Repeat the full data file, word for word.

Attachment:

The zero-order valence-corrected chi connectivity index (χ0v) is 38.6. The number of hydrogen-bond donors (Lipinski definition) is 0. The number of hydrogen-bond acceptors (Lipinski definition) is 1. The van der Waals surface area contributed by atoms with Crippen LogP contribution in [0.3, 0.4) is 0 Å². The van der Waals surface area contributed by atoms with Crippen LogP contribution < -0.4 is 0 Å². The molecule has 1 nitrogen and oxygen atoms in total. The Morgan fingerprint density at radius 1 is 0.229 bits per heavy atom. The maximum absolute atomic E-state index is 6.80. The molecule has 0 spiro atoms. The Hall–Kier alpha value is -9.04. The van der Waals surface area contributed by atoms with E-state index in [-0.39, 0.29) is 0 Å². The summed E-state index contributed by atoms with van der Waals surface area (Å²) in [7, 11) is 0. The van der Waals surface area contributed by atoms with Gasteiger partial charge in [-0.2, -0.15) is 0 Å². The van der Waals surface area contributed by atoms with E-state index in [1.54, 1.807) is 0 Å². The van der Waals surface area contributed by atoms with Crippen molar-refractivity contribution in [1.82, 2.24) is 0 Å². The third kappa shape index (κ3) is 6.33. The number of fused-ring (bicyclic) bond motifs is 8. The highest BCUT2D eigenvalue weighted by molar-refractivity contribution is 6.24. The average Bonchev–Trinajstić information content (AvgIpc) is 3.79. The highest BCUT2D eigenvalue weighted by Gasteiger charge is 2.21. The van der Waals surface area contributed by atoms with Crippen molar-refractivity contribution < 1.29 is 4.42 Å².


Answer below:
The zero-order valence-corrected chi connectivity index (χ0v) is 38.6. The number of hydrogen-bond donors (Lipinski definition) is 0. The number of hydrogen-bond acceptors (Lipinski definition) is 1. The van der Waals surface area contributed by atoms with Crippen LogP contribution in [0.3, 0.4) is 0 Å². The van der Waals surface area contributed by atoms with Crippen LogP contribution < -0.4 is 0 Å². The molecule has 1 nitrogen and oxygen atoms in total. The Morgan fingerprint density at radius 1 is 0.229 bits per heavy atom. The maximum absolute atomic E-state index is 6.80. The molecule has 0 spiro atoms. The Hall–Kier alpha value is -9.04. The van der Waals surface area contributed by atoms with E-state index in [-0.39, 0.29) is 0 Å². The summed E-state index contributed by atoms with van der Waals surface area (Å²) in [7, 11) is 0. The van der Waals surface area contributed by atoms with Gasteiger partial charge in [-0.2, -0.15) is 0 Å². The van der Waals surface area contributed by atoms with E-state index in [1.54, 1.807) is 0 Å². The van der Waals surface area contributed by atoms with Crippen molar-refractivity contribution in [1.82, 2.24) is 0 Å². The third kappa shape index (κ3) is 6.33. The number of fused-ring (bicyclic) bond motifs is 8. The highest BCUT2D eigenvalue weighted by molar-refractivity contribution is 6.24. The average Bonchev–Trinajstić information content (AvgIpc) is 3.79. The highest BCUT2D eigenvalue weighted by Gasteiger charge is 2.21. The van der Waals surface area contributed by atoms with Crippen molar-refractivity contribution < 1.29 is 4.42 Å².